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Bull Cook and Authentic Historical Recipes and Practices: Nobody Knows How to Do Anything These Days

photo by Harris Graber, used with permission

photo by Harris Graber, used with permission

how to make Canadian type whiskey

I’m at a loss how to classify Bull Cook and Authentic Historical Recipes and Practices. Grizzled loner? Disgruntled former employee? The book, by George Leonard Herter and Berthe E. Herter, was published by the Herters in Waseca, Minnesota, in the 1960s and features recipes, photos and opinions galore. There are numerous recipes for game, seafood, soups, sandwiches and wines, as well as helpful Whiskies2hints ranging from “how to keep eggs from sticking in a stainless steel copper bottomed frying pan” (let the pan rest for a few minutes away from the heat) to “Indian method of quitting smoking” (basically, leave a small amount of leaf tobacco in your mouth until the desire to smoke leaves you) to “In case of a hydrogen bomb attack you must know the ways of the wilderness WhiskiesMaskedto survive.”

I thought that last one might be a bit too complex to try out for the blog, but I was drawn to the recipe “how to make Canadian type whiskey.” You would need to do this, explain the Herters, because Canadian whiskeys are superior to American but “are so high priced, however, that no one can afford them in this country

photo by Harris Graber, used with permission

photo by Harris Graber, used with permission

any more.” But fear not: you can duplicate the smooth, drinkable Canadian Club by simply adding some port wine to your cheapest American whiskey, shaking it up and letting it sit for three hours, and voila:

You then will have as smooth a drinking and tasting whiskey as any made in the world, regardless of price. In fact, it will taste so much like the famed Canadian-made Canadian Club Whiskey that is so smooth and free of irritants that it can be drank [sic] without any diluting at all. Your American whiskey with the port wine added, you will find, can also be drunk with no diluting at all and will have no bad alcohol taste or fumes.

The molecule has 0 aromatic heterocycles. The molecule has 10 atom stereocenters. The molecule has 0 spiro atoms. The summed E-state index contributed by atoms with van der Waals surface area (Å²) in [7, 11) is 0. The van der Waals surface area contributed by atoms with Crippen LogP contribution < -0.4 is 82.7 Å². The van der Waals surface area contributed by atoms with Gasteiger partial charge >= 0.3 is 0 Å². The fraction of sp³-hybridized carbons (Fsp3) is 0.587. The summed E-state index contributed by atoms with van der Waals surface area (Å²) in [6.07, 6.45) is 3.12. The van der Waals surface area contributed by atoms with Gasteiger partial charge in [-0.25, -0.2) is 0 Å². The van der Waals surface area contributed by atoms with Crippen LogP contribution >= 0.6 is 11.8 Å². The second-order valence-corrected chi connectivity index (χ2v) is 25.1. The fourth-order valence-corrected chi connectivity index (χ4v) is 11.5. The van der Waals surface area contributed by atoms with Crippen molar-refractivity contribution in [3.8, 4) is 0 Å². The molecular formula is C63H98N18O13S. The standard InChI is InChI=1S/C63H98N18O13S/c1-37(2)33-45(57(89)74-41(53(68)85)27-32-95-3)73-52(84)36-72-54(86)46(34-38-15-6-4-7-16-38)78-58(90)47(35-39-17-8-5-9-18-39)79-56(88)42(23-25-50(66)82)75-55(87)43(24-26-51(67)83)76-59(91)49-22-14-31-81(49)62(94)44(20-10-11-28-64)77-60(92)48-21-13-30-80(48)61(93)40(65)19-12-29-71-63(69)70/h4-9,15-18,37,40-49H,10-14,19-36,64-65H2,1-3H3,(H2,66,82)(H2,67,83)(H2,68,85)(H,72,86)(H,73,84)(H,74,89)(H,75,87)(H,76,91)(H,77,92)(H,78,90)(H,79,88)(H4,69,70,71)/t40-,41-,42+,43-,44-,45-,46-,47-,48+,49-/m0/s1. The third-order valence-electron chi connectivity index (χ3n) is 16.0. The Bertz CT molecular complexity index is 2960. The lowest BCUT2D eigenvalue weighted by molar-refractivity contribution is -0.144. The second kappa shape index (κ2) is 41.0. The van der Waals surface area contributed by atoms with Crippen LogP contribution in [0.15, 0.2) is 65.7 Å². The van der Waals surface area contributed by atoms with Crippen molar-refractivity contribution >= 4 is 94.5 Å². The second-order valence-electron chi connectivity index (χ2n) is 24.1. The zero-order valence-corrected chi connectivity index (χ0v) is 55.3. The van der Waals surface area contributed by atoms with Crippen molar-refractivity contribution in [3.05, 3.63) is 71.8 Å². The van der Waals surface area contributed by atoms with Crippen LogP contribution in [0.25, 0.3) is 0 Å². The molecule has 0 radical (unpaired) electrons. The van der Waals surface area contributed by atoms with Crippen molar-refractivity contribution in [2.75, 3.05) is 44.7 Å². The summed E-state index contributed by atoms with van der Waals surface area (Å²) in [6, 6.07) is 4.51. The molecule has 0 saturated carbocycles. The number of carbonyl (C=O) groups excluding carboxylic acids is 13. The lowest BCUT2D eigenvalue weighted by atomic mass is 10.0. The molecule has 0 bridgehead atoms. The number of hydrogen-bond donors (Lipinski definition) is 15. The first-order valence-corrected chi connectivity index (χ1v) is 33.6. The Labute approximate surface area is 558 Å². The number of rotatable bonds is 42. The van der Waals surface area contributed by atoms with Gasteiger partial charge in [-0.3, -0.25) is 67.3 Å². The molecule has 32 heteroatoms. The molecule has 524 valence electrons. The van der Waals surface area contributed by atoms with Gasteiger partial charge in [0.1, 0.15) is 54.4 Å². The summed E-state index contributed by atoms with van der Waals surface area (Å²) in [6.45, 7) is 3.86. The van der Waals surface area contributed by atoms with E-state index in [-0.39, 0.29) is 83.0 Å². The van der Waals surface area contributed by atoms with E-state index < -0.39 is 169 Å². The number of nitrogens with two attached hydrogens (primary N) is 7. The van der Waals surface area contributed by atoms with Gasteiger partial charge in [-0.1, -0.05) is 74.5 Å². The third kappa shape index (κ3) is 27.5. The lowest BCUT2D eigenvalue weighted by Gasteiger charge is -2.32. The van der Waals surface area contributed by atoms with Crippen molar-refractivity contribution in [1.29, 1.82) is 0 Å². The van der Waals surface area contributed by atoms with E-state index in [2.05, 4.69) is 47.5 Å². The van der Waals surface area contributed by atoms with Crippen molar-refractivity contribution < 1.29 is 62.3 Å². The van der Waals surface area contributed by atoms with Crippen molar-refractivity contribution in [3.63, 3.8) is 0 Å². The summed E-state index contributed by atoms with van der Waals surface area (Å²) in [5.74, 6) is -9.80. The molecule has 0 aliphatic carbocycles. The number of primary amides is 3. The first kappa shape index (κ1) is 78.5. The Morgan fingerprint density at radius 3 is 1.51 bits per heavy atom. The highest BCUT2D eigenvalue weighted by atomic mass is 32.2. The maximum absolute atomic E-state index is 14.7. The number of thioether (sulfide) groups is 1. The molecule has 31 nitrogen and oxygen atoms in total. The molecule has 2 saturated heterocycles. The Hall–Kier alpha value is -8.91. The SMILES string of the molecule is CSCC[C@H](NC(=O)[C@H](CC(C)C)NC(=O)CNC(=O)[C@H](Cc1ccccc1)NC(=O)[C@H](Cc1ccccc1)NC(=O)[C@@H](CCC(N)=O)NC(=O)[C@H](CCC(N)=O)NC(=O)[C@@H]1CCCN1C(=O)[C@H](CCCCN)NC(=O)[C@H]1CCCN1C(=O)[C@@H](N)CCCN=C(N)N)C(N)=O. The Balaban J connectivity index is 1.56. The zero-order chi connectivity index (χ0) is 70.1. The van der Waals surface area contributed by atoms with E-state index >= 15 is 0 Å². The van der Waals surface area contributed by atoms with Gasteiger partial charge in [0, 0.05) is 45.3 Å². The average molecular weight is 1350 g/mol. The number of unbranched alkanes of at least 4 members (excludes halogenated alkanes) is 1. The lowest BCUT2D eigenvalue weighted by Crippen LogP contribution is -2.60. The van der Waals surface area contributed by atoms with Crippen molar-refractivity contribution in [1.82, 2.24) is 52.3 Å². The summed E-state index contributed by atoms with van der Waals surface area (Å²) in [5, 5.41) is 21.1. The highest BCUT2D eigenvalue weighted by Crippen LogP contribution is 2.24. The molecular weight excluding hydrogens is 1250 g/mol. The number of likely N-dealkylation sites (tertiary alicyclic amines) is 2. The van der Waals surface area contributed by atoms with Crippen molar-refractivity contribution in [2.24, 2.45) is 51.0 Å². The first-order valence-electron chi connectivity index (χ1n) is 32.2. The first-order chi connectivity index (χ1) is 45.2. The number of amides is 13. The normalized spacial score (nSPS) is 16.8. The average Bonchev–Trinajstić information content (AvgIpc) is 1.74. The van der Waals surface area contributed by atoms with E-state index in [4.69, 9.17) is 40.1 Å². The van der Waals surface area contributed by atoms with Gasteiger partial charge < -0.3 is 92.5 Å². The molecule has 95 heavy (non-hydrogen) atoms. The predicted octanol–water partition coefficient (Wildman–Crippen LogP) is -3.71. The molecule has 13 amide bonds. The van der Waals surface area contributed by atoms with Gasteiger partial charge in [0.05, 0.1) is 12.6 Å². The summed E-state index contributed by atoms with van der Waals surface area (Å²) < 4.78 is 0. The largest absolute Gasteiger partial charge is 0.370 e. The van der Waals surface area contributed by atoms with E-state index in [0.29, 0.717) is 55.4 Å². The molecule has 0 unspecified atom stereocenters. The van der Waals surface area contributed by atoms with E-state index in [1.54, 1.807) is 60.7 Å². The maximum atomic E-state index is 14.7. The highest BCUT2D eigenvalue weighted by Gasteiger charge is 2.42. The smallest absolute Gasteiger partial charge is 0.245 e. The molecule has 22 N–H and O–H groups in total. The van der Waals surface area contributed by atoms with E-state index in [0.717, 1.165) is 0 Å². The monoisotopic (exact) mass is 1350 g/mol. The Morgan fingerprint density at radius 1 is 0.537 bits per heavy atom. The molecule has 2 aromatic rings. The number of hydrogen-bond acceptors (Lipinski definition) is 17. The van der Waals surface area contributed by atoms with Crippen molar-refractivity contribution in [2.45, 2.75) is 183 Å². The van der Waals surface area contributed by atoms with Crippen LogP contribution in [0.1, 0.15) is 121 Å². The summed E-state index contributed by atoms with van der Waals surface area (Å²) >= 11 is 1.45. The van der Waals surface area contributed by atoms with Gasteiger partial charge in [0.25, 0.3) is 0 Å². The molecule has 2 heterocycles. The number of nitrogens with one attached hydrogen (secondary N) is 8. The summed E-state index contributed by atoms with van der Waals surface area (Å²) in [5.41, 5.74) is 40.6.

photo by Harris Graber, used with permission

photo by Harris Graber, used with permission

So of course I had to try it. I bought my supplies: a bottle of Canadian Club ($24 for a liter), a bottle of the cheapest American non-bourbon whiskey I could find on the shelf (Bellows, not a brand I am familiar with, $9 for a liter), a bottle of port ($12), and some little plastic shot glasses ($3 for a few dozen). Once I got home, I rechecked the recipe and found that the magic formula is to add 1 1/2 ounces of port to a fifth of whiskey. I double-checked that a fifth is 750 ml and poured off 250 ml to set aside; this was handy because it meant I could have another point of comparison. Then I poured in the ounce and a half of port (3 tablespoons), closed and shook up the bottle, and masked the three whiskey samples with white paper so that I could subject our party guests to a blind comparison test.

photo by Harris Graber, used with permission

When the guests were ready, I explained the rules: Each participant would taste whiskey from bottle A, bottle B, and bottle C (or, strictly speaking, mason jar C). They would then tell me which one was smoothest, which had the best flavor, and which they liked best overall. We began with A, which the other guests tasted before I had the chance to sample mine; they all found it harsh and hard to swallow, as did I. Whiskey B went down much easier; we debated a few minutes about whether that was because A had already killed what taste buds were susceptible, but decided that B was in fact objectively a smoother drink. C was not quite as smooth as B and had a distinct after-kick that gave the drinkers pause, but was still not as great a shock to the system as A. People liked B the best.

Now it was time to fill the subjects in on the experiment. I read aloud the passage from the book, and then surprised everyone by announcing that whiskey A was the Canadian Club. They quickly deduced that whiskey B was the doctored Bellows and whiskey C the set-aside, unadulterated American brew.

photo by Harris Graber, used with permission

photo by Harris Graber, used with permission

I was as surprised as anyone. I really expected the Canadian Club to be the best, and the doctored whiskey to be harsh and weird-tasting. Granted, I am not a connoisseur, nor did any of the guests claim to have particularly educated palates. It’s possible that someone who really knew his stuff would have responded differently and been able to pick out the impostor. It’s also possible that the way the whiskeys were stored made a difference; there was more air inside the bottles of doctored and undoctored Bellows than in the full bottle of Canadian Club, and maybe the liquids reacted with the greater amount of oxygen during the three hours they sat “maturing.” (Though if that was a factor, the port still made a difference, because the air-to-liquid ratio in the mason jar of undoctored Bellows was much greater than in the doctored bottle.) It’s also possible that if we’d randomized the tasting so that someone started off with B or C instead of A, we’d see different responses. And of course we had only four drinkers, hardly a scientific sample.

Verdict: Success, and surprise. Still, now we have a very drinkable hybrid, and a whole lot of whiskey left in general. I think I’d better see if any of the cookbooks left for the project have recipes for cocktails.

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